The Ad-Free Super Bowl Stream

Good to the Last YardI’m not a sports guy. In fact, I don’t even watch the Super Bowl most years, but this year my friends invited me to a watching party. I decided the party was worth sitting through a football game. Besides, the Super Bowl is famous for its commercials, which appeals to someone in the creative field like me. But like so many members of my generation (including me), my friends are cord-cutters. They rely on Netflix, Hulu and other streaming services to watch TV shows and movies. Thankfully, NBC decided to stream the game online this year, but in the biggest WTF moment of 2015, the Super Bowl stream lacked commercials.

The One Time I Want to Watch the Ads…

The lack of commercials didn’t ruin our Super Bowl party. But then again, we were all just there to drink beer, eat junk food and hang out with each other. Still, I feel like I missed out on a vital part of the experience. Sure, I can go and watch the best of the ads on YouTube, but it’s just not the same as seeing it live.

What amazes me about the experience is that, for virtually every other form of media, I tune out the ads as much as possible. Most of the times the advertisements are simply a burden that we put up with in order to enjoy free content. But the one time the ads are a vital part of the content, NBC makes the bone-headed decision to leave them out of the online streaming option.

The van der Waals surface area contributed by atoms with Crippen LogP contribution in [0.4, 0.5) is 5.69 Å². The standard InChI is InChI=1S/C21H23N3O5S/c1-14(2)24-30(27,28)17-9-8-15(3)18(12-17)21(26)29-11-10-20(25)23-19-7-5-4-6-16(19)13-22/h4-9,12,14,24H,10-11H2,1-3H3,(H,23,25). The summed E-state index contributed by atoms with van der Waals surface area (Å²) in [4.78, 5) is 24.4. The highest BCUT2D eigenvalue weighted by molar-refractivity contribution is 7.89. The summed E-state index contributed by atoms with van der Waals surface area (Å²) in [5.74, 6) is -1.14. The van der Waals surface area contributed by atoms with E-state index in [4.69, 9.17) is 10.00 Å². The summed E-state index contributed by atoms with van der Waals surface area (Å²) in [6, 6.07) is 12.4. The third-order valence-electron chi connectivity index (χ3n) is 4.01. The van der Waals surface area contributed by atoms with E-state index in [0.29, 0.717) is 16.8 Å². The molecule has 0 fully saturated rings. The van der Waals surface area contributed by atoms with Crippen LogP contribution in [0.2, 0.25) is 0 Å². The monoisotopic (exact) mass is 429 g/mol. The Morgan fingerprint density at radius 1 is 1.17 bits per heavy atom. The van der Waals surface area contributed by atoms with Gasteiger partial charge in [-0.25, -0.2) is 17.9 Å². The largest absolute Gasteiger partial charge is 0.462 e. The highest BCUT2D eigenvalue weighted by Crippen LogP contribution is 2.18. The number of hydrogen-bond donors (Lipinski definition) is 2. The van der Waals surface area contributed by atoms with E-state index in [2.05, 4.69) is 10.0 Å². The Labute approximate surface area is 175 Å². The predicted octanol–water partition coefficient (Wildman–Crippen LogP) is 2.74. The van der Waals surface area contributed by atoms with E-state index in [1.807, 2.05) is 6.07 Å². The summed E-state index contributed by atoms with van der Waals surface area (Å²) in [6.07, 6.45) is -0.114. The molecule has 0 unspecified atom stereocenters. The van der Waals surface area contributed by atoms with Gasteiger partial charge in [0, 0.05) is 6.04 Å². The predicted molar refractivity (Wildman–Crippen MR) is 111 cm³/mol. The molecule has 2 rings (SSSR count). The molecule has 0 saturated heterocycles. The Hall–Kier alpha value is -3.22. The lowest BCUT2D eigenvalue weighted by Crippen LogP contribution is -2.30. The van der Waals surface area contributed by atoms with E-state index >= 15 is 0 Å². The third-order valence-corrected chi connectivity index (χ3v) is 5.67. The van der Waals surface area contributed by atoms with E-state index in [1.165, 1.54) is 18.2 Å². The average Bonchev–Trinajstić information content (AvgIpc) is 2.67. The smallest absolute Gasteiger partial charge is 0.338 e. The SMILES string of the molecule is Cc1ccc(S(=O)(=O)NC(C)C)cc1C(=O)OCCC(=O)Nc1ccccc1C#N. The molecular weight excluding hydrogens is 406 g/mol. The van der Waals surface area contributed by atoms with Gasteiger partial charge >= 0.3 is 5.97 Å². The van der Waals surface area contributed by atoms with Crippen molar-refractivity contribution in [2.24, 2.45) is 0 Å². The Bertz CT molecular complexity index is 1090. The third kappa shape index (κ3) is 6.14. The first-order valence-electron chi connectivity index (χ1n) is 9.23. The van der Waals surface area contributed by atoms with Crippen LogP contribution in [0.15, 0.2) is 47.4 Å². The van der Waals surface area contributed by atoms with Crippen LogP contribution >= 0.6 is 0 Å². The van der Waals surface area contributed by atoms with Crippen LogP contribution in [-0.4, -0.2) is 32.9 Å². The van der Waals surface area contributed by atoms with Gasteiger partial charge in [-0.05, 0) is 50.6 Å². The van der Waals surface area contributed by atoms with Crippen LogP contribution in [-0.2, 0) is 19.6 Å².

Antiquated Broadcast Rules

I understand why there were no commercials on the online broadcast. As an old-school broadcast network, NBC airs its shows through local affiliates. The more that people stream content directly from the network, the less the local TV stations get to show promos for the nightly news. So it’s not really NBC’s fault. They’re beholden to contracts with hundreds of local TV stations. These existing obligations keep them from providing the ideal Super Bowl streaming experience to a generation of cord-cutters. In the end, my ad-free Super Bowl was a product of a 20th century business model desperately trying to keep up in the 21st century. It’ll be interesting to see how things pan out in the next few years. Until then, I’ll just have to watch the ads on YouTube.

Steve Lovelace

Steve Lovelace is a writer, photographer and graphic artist. After graduating Michigan State University in 2004, he taught Spanish in Samoa before moving to Dallas, Texas. He blogs every Monday, Wednesday and Friday at http://steve-lovelace.com.

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2 Responses

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